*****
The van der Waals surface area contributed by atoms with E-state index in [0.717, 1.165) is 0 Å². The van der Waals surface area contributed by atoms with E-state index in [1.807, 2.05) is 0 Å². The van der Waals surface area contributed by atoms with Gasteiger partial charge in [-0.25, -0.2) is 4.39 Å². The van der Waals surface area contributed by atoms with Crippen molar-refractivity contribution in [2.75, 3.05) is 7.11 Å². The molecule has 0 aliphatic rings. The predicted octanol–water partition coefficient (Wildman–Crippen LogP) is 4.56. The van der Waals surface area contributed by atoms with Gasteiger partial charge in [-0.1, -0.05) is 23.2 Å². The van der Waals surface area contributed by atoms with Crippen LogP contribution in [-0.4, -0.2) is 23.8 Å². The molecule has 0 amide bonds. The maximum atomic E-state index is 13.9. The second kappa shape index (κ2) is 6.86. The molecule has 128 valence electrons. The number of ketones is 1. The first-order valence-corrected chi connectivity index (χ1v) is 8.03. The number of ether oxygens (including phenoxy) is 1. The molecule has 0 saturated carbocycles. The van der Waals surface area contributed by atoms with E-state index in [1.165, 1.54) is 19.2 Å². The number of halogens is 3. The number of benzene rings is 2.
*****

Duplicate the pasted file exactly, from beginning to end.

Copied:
The van der Waals surface area contributed by atoms with E-state index in [0.717, 1.165) is 0 Å². The van der Waals surface area contributed by atoms with E-state index in [1.807, 2.05) is 0 Å². The van der Waals surface area contributed by atoms with Gasteiger partial charge in [-0.25, -0.2) is 4.39 Å². The van der Waals surface area contributed by atoms with Crippen molar-refractivity contribution in [2.75, 3.05) is 7.11 Å². The molecule has 0 aliphatic rings. The predicted octanol–water partition coefficient (Wildman–Crippen LogP) is 4.56. The van der Waals surface area contributed by atoms with Gasteiger partial charge in [-0.1, -0.05) is 23.2 Å². The van der Waals surface area contributed by atoms with Crippen LogP contribution in [-0.4, -0.2) is 23.8 Å². The molecule has 0 amide bonds. The maximum atomic E-state index is 13.9. The second kappa shape index (κ2) is 6.86. The molecule has 128 valence electrons. The number of ketones is 1. The first-order valence-corrected chi connectivity index (χ1v) is 8.03. The number of ether oxygens (including phenoxy) is 1. The molecule has 0 saturated carbocycles. The van der Waals surface area contributed by atoms with E-state index in [1.165, 1.54) is 19.2 Å². The number of halogens is 3. The number of benzene rings is 2.